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Horsehoe Pond, as it's known, is photographed Thursday, Feb. 2, 2023. Weber County acquired the 16.3-acre Pleasant View parcel containing the pond, used for stormwater detention, for $400,000.

PLEASANT VIEW — Weber County now owns a pond in Pleasant View.

County Commissioners on Tuesday approved the final touches on the paperwork related to the $400,000 acquisition of the 16.3-acre parcel containing what’s informally dubbed Horseshoe Pond, a small body of water that helps with stormwater retention.

Most significantly, perhaps, the purchase of the property from Pleasant View Pointe, a development company managed by Howland Partners of South Jordan, gives the county more control over the small body of water, important in flood control. The acquisition has been a topic of debate for several years, according to Sean Wilkinson, the Weber County director of community development.

Pleasant View Mayor Leonard Call says the horseshoe-shaped pond collects stormwater runoff from Pleasant View, North Ogden, Harrisville, Ogden and unincorporated areas of Weber County.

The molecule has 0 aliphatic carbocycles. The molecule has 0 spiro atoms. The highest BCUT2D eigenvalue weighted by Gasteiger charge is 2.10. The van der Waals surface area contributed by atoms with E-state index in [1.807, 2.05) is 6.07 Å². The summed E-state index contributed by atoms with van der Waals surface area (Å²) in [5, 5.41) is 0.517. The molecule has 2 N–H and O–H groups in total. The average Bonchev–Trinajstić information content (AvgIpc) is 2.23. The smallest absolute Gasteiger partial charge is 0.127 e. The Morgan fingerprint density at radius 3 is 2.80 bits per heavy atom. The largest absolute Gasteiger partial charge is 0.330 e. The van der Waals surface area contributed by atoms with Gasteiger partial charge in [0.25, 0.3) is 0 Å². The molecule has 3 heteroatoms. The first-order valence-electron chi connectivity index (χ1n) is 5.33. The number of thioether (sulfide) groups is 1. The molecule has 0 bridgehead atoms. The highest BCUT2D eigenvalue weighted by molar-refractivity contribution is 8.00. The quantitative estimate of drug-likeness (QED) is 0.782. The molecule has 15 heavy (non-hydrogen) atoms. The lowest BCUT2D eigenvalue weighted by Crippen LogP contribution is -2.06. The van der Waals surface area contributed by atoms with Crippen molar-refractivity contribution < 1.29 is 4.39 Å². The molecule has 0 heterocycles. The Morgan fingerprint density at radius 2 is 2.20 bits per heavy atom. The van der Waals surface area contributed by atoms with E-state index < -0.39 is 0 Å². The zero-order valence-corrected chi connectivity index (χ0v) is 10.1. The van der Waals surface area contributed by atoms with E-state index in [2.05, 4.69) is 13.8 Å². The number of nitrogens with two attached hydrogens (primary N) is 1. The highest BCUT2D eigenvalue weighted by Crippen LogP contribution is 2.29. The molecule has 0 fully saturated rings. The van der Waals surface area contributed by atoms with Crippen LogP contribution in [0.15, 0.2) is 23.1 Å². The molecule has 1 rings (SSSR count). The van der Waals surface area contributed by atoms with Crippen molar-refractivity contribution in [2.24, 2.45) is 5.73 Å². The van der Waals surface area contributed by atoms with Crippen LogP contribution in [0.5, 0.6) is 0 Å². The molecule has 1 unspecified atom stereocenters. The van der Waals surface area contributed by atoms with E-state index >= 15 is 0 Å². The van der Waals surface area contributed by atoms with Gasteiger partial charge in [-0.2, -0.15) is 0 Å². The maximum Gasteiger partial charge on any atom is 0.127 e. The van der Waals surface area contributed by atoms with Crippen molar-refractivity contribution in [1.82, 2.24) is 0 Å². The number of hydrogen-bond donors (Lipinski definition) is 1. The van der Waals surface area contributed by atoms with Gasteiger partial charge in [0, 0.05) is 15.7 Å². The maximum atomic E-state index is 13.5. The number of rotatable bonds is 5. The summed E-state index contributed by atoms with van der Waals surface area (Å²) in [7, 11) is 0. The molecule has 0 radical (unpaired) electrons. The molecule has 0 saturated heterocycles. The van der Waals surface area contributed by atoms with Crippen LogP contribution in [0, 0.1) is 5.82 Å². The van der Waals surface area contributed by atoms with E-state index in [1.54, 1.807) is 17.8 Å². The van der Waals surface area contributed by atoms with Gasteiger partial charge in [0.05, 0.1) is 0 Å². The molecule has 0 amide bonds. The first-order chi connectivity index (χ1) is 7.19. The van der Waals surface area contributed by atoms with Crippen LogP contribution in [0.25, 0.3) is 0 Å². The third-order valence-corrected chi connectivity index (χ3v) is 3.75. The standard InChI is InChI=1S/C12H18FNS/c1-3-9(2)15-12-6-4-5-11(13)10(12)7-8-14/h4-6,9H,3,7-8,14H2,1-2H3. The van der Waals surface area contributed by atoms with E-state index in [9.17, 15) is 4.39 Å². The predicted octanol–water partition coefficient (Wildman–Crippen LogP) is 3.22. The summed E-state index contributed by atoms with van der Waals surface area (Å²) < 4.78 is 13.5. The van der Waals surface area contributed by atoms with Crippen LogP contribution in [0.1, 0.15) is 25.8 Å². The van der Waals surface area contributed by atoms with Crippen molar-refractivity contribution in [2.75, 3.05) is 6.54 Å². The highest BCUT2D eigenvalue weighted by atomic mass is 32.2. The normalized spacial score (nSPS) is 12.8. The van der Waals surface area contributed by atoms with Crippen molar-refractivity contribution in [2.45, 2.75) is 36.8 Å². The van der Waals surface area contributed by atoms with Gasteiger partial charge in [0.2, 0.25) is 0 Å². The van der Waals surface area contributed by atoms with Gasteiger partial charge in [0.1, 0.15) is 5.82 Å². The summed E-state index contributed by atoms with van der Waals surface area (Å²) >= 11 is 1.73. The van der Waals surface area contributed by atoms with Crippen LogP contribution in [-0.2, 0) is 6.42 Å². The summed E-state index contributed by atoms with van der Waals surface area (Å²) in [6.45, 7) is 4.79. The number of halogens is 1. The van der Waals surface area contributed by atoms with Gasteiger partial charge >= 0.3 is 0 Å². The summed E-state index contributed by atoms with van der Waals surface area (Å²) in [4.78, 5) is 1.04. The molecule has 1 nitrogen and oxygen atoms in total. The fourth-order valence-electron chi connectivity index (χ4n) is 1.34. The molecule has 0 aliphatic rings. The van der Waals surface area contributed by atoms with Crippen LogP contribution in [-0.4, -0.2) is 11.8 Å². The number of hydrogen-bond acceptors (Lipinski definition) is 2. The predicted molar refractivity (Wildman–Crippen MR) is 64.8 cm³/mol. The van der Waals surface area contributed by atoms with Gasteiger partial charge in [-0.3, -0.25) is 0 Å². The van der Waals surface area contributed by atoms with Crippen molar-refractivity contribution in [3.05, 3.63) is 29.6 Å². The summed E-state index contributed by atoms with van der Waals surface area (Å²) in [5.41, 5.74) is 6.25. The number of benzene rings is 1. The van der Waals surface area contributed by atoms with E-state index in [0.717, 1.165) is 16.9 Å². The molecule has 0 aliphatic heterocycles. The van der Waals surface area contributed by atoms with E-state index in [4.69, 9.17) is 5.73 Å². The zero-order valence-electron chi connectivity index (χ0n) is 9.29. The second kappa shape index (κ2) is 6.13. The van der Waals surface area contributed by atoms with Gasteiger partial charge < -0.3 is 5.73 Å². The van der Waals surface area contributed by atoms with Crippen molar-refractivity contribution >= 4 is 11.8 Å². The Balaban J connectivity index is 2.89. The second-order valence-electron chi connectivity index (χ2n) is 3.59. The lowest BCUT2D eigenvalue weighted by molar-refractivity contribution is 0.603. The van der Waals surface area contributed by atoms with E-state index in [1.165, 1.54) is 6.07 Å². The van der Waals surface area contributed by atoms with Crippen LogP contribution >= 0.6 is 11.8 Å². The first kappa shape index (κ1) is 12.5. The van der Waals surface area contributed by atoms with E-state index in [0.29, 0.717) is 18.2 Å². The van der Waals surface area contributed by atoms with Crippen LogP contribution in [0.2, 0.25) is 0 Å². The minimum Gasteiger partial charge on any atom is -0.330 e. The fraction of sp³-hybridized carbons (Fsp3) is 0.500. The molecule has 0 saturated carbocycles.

Weber County Commissioner Gage Froerer, similarly, emphasized the pond’s import as a collector of water in light of the above-normal snowfall this winter, which raises the possibility of flooding in western Weber County when the mountain snowpack thaws and drains in the spring.

Beyond those functions, officials talk of turning the parcel, located in an industrial area of Pleasant View in sight of whizzing traffic on Interstate 15 just to the west, into a new recreation area. “That sounds like a great plan,” said Call.

Indeed, an abandoned restroom, overgrown parking lot and gazebo sit on the property. “We do plan to make it a park or a recreation-type facility. We don’t know what it will look like. That’s the future,” Wilkinson said.

More immediately, Wilkinson said the county is considering making the pond bigger so it can hold more water. There’s no development potential immediately around the lake given its role in controlling flooding.

The land had an assessed valuation in 2022 of $225,000, according to online county property records. The $400,000 sales price, Wilkinson said, was negotiated between county reps and the former landowners, who also own land immediately to the west in what is Farr West.


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